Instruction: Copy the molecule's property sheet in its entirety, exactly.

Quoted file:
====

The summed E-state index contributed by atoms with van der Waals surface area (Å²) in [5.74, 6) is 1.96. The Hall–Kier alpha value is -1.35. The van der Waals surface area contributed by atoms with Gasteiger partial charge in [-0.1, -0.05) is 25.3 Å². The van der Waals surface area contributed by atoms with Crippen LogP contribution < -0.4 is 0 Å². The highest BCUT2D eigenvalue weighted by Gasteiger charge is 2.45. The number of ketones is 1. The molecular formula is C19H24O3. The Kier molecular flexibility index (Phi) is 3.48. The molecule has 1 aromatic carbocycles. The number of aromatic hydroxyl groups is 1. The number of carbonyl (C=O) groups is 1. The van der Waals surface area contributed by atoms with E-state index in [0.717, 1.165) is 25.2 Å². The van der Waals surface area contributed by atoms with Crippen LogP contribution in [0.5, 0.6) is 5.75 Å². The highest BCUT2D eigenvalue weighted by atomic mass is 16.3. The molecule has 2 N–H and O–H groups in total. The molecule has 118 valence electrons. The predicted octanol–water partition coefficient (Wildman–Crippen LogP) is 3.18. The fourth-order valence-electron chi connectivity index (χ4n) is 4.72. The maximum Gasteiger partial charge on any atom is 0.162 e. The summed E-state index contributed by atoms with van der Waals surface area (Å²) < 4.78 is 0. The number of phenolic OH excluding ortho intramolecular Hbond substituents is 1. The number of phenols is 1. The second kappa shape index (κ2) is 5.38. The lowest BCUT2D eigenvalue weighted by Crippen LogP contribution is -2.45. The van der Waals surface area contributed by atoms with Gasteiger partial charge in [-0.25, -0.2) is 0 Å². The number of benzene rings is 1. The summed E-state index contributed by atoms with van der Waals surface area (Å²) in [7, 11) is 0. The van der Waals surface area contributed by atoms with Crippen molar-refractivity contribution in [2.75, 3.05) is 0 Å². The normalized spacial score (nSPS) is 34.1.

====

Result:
The summed E-state index contributed by atoms with van der Waals surface area (Å²) in [5.74, 6) is 1.96. The Hall–Kier alpha value is -1.35. The van der Waals surface area contributed by atoms with Gasteiger partial charge in [-0.1, -0.05) is 25.3 Å². The van der Waals surface area contributed by atoms with Crippen LogP contribution < -0.4 is 0 Å². The highest BCUT2D eigenvalue weighted by Gasteiger charge is 2.45. The number of ketones is 1. The molecular formula is C19H24O3. The Kier molecular flexibility index (Phi) is 3.48. The molecule has 1 aromatic carbocycles. The number of aromatic hydroxyl groups is 1. The number of carbonyl (C=O) groups is 1. The van der Waals surface area contributed by atoms with E-state index in [0.717, 1.165) is 25.2 Å². The van der Waals surface area contributed by atoms with Crippen LogP contribution in [0.5, 0.6) is 5.75 Å². The highest BCUT2D eigenvalue weighted by atomic mass is 16.3. The molecule has 2 N–H and O–H groups in total. The molecule has 118 valence electrons. The predicted octanol–water partition coefficient (Wildman–Crippen LogP) is 3.18. The fourth-order valence-electron chi connectivity index (χ4n) is 4.72. The maximum Gasteiger partial charge on any atom is 0.162 e. The summed E-state index contributed by atoms with van der Waals surface area (Å²) < 4.78 is 0. The number of phenolic OH excluding ortho intramolecular Hbond substituents is 1. The number of phenols is 1. The second kappa shape index (κ2) is 5.38. The lowest BCUT2D eigenvalue weighted by Crippen LogP contribution is -2.45. The van der Waals surface area contributed by atoms with Gasteiger partial charge in [-0.25, -0.2) is 0 Å². The number of benzene rings is 1. The summed E-state index contributed by atoms with van der Waals surface area (Å²) in [7, 11) is 0. The van der Waals surface area contributed by atoms with Crippen molar-refractivity contribution in [2.75, 3.05) is 0 Å². The normalized spacial score (nSPS) is 34.1.